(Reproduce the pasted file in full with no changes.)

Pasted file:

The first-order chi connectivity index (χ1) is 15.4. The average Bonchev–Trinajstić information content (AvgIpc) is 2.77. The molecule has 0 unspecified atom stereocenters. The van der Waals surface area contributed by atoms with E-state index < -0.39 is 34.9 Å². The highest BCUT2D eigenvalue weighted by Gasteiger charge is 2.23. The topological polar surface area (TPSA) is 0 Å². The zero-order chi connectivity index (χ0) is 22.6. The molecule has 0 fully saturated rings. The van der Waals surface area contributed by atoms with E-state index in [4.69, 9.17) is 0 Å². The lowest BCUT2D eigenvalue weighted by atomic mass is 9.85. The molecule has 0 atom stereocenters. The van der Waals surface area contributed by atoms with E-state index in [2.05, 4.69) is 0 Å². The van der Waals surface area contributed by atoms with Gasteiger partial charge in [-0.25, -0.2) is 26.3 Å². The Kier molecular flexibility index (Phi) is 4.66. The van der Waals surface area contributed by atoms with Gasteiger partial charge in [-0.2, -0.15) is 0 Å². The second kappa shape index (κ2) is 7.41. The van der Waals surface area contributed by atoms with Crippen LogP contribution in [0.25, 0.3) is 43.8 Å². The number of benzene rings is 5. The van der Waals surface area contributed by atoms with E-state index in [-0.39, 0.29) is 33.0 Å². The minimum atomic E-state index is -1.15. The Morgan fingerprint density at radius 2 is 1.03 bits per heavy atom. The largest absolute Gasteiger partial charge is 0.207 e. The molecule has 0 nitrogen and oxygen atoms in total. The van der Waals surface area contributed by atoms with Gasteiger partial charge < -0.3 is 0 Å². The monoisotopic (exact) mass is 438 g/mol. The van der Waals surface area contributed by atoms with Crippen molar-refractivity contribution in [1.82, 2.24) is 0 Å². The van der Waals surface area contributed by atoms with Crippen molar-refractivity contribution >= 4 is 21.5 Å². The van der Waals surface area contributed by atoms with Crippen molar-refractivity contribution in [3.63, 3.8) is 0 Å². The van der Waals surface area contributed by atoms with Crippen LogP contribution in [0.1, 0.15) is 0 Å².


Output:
The first-order chi connectivity index (χ1) is 15.4. The average Bonchev–Trinajstić information content (AvgIpc) is 2.77. The molecule has 0 unspecified atom stereocenters. The van der Waals surface area contributed by atoms with E-state index < -0.39 is 34.9 Å². The highest BCUT2D eigenvalue weighted by Gasteiger charge is 2.23. The topological polar surface area (TPSA) is 0 Å². The zero-order chi connectivity index (χ0) is 22.6. The molecule has 0 fully saturated rings. The van der Waals surface area contributed by atoms with E-state index in [4.69, 9.17) is 0 Å². The lowest BCUT2D eigenvalue weighted by atomic mass is 9.85. The molecule has 0 atom stereocenters. The van der Waals surface area contributed by atoms with E-state index in [2.05, 4.69) is 0 Å². The van der Waals surface area contributed by atoms with Gasteiger partial charge in [-0.25, -0.2) is 26.3 Å². The Kier molecular flexibility index (Phi) is 4.66. The van der Waals surface area contributed by atoms with Gasteiger partial charge in [-0.2, -0.15) is 0 Å². The second kappa shape index (κ2) is 7.41. The van der Waals surface area contributed by atoms with Crippen LogP contribution in [0.25, 0.3) is 43.8 Å². The number of benzene rings is 5. The van der Waals surface area contributed by atoms with E-state index in [-0.39, 0.29) is 33.0 Å². The minimum atomic E-state index is -1.15. The Morgan fingerprint density at radius 2 is 1.03 bits per heavy atom. The largest absolute Gasteiger partial charge is 0.207 e. The molecule has 0 nitrogen and oxygen atoms in total. The van der Waals surface area contributed by atoms with Gasteiger partial charge < -0.3 is 0 Å². The monoisotopic (exact) mass is 438 g/mol. The van der Waals surface area contributed by atoms with Crippen molar-refractivity contribution in [1.82, 2.24) is 0 Å². The van der Waals surface area contributed by atoms with Crippen molar-refractivity contribution >= 4 is 21.5 Å². The van der Waals surface area contributed by atoms with Crippen molar-refractivity contribution in [3.63, 3.8) is 0 Å². The van der Waals surface area contributed by atoms with Crippen LogP contribution in [0.1, 0.15) is 0 Å².